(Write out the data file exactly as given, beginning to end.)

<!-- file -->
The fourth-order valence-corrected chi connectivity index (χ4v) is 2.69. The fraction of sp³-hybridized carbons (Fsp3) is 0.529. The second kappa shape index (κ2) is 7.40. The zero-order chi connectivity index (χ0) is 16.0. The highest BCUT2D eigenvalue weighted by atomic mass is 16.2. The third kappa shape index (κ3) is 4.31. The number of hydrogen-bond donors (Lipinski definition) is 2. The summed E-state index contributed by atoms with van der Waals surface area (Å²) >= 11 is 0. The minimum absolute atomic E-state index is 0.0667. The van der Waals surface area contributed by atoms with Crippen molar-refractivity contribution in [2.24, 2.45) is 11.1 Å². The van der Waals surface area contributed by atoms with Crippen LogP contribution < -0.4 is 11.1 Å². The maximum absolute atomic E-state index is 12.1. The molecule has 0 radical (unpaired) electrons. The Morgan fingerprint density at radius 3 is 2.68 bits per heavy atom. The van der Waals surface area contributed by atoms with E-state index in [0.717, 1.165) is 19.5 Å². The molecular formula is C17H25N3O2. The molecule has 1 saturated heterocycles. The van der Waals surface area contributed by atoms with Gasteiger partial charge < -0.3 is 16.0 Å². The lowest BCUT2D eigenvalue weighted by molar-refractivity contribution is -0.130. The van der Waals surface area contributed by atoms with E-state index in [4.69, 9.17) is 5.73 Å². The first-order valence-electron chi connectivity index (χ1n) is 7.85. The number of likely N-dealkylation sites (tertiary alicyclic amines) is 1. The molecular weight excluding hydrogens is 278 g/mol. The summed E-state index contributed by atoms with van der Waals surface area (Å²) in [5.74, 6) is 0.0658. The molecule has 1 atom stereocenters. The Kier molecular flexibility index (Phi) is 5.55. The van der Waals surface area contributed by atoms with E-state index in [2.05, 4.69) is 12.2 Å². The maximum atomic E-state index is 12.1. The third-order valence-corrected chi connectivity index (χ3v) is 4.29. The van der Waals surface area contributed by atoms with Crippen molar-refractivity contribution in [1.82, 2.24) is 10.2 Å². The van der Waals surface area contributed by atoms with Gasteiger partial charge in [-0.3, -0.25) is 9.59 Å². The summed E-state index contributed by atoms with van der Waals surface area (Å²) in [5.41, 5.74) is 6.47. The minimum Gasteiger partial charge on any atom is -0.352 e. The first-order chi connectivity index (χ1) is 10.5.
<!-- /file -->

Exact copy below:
The fourth-order valence-corrected chi connectivity index (χ4v) is 2.69. The fraction of sp³-hybridized carbons (Fsp3) is 0.529. The second kappa shape index (κ2) is 7.40. The zero-order chi connectivity index (χ0) is 16.0. The highest BCUT2D eigenvalue weighted by atomic mass is 16.2. The third kappa shape index (κ3) is 4.31. The number of hydrogen-bond donors (Lipinski definition) is 2. The summed E-state index contributed by atoms with van der Waals surface area (Å²) >= 11 is 0. The minimum absolute atomic E-state index is 0.0667. The van der Waals surface area contributed by atoms with Crippen molar-refractivity contribution in [2.24, 2.45) is 11.1 Å². The van der Waals surface area contributed by atoms with Crippen LogP contribution < -0.4 is 11.1 Å². The maximum absolute atomic E-state index is 12.1. The molecule has 0 radical (unpaired) electrons. The Morgan fingerprint density at radius 3 is 2.68 bits per heavy atom. The van der Waals surface area contributed by atoms with E-state index in [0.717, 1.165) is 19.5 Å². The molecular formula is C17H25N3O2. The molecule has 1 saturated heterocycles. The van der Waals surface area contributed by atoms with Gasteiger partial charge < -0.3 is 16.0 Å². The lowest BCUT2D eigenvalue weighted by molar-refractivity contribution is -0.130. The van der Waals surface area contributed by atoms with E-state index in [4.69, 9.17) is 5.73 Å². The first-order valence-electron chi connectivity index (χ1n) is 7.85. The number of likely N-dealkylation sites (tertiary alicyclic amines) is 1. The molecular weight excluding hydrogens is 278 g/mol. The summed E-state index contributed by atoms with van der Waals surface area (Å²) in [5.74, 6) is 0.0658. The molecule has 1 atom stereocenters. The Kier molecular flexibility index (Phi) is 5.55. The van der Waals surface area contributed by atoms with E-state index in [2.05, 4.69) is 12.2 Å². The maximum atomic E-state index is 12.1. The third-order valence-corrected chi connectivity index (χ3v) is 4.29. The van der Waals surface area contributed by atoms with Crippen molar-refractivity contribution in [1.82, 2.24) is 10.2 Å². The van der Waals surface area contributed by atoms with Gasteiger partial charge in [-0.3, -0.25) is 9.59 Å². The summed E-state index contributed by atoms with van der Waals surface area (Å²) in [5.41, 5.74) is 6.47. The minimum Gasteiger partial charge on any atom is -0.352 e. The first-order chi connectivity index (χ1) is 10.5.